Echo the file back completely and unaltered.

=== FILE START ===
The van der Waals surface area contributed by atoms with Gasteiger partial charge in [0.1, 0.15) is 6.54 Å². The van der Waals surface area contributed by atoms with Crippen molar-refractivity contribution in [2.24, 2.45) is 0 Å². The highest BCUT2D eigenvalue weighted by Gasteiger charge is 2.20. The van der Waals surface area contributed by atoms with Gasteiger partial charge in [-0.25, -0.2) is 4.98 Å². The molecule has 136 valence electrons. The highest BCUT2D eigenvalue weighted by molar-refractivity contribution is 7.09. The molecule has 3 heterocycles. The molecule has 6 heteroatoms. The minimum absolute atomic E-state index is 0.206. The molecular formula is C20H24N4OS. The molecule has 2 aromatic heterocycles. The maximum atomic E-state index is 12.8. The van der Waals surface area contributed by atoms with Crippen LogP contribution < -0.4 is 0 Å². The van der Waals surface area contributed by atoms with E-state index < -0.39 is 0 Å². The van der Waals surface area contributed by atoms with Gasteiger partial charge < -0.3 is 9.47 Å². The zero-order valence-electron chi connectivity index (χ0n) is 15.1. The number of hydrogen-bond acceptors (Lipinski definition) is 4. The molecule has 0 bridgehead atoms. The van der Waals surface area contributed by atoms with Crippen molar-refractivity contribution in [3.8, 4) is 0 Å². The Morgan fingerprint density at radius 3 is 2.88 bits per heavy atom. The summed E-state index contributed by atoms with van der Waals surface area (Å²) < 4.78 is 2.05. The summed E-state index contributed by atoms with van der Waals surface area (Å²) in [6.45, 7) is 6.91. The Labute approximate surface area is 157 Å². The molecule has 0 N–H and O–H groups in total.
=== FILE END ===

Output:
The van der Waals surface area contributed by atoms with Gasteiger partial charge in [0.1, 0.15) is 6.54 Å². The van der Waals surface area contributed by atoms with Crippen molar-refractivity contribution in [2.24, 2.45) is 0 Å². The highest BCUT2D eigenvalue weighted by Gasteiger charge is 2.20. The van der Waals surface area contributed by atoms with Gasteiger partial charge in [-0.25, -0.2) is 4.98 Å². The molecule has 136 valence electrons. The highest BCUT2D eigenvalue weighted by molar-refractivity contribution is 7.09. The molecule has 3 heterocycles. The molecule has 6 heteroatoms. The minimum absolute atomic E-state index is 0.206. The molecular formula is C20H24N4OS. The molecule has 2 aromatic heterocycles. The maximum atomic E-state index is 12.8. The van der Waals surface area contributed by atoms with Crippen LogP contribution < -0.4 is 0 Å². The van der Waals surface area contributed by atoms with E-state index < -0.39 is 0 Å². The van der Waals surface area contributed by atoms with Gasteiger partial charge < -0.3 is 9.47 Å². The zero-order valence-electron chi connectivity index (χ0n) is 15.1. The number of hydrogen-bond acceptors (Lipinski definition) is 4. The molecule has 0 bridgehead atoms. The van der Waals surface area contributed by atoms with Crippen molar-refractivity contribution in [3.8, 4) is 0 Å². The Morgan fingerprint density at radius 3 is 2.88 bits per heavy atom. The summed E-state index contributed by atoms with van der Waals surface area (Å²) < 4.78 is 2.05. The summed E-state index contributed by atoms with van der Waals surface area (Å²) in [6.45, 7) is 6.91. The Labute approximate surface area is 157 Å². The molecule has 0 N–H and O–H groups in total.